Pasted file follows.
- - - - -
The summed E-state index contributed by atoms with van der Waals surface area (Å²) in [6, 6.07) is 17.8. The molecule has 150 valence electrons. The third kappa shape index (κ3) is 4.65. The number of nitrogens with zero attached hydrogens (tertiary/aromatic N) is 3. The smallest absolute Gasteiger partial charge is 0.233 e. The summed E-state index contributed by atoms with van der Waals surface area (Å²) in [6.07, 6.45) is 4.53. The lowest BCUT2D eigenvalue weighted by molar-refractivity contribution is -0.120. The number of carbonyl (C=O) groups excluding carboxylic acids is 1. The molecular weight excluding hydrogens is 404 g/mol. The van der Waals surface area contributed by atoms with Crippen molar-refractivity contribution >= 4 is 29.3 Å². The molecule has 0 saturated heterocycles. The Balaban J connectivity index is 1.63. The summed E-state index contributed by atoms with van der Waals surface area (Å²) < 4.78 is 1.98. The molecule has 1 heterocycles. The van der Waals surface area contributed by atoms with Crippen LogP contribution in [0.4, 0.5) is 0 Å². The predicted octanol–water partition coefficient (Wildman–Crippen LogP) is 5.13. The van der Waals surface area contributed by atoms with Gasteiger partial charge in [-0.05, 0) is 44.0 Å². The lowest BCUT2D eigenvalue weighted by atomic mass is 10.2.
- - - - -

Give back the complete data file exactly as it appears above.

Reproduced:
The summed E-state index contributed by atoms with van der Waals surface area (Å²) in [6, 6.07) is 17.8. The molecule has 150 valence electrons. The third kappa shape index (κ3) is 4.65. The number of nitrogens with zero attached hydrogens (tertiary/aromatic N) is 3. The smallest absolute Gasteiger partial charge is 0.233 e. The summed E-state index contributed by atoms with van der Waals surface area (Å²) in [6.07, 6.45) is 4.53. The lowest BCUT2D eigenvalue weighted by molar-refractivity contribution is -0.120. The number of carbonyl (C=O) groups excluding carboxylic acids is 1. The molecular weight excluding hydrogens is 404 g/mol. The van der Waals surface area contributed by atoms with Crippen molar-refractivity contribution >= 4 is 29.3 Å². The molecule has 0 saturated heterocycles. The Balaban J connectivity index is 1.63. The summed E-state index contributed by atoms with van der Waals surface area (Å²) < 4.78 is 1.98. The molecule has 1 heterocycles. The van der Waals surface area contributed by atoms with Crippen LogP contribution in [0.4, 0.5) is 0 Å². The predicted octanol–water partition coefficient (Wildman–Crippen LogP) is 5.13. The van der Waals surface area contributed by atoms with Gasteiger partial charge in [-0.05, 0) is 44.0 Å². The lowest BCUT2D eigenvalue weighted by atomic mass is 10.2.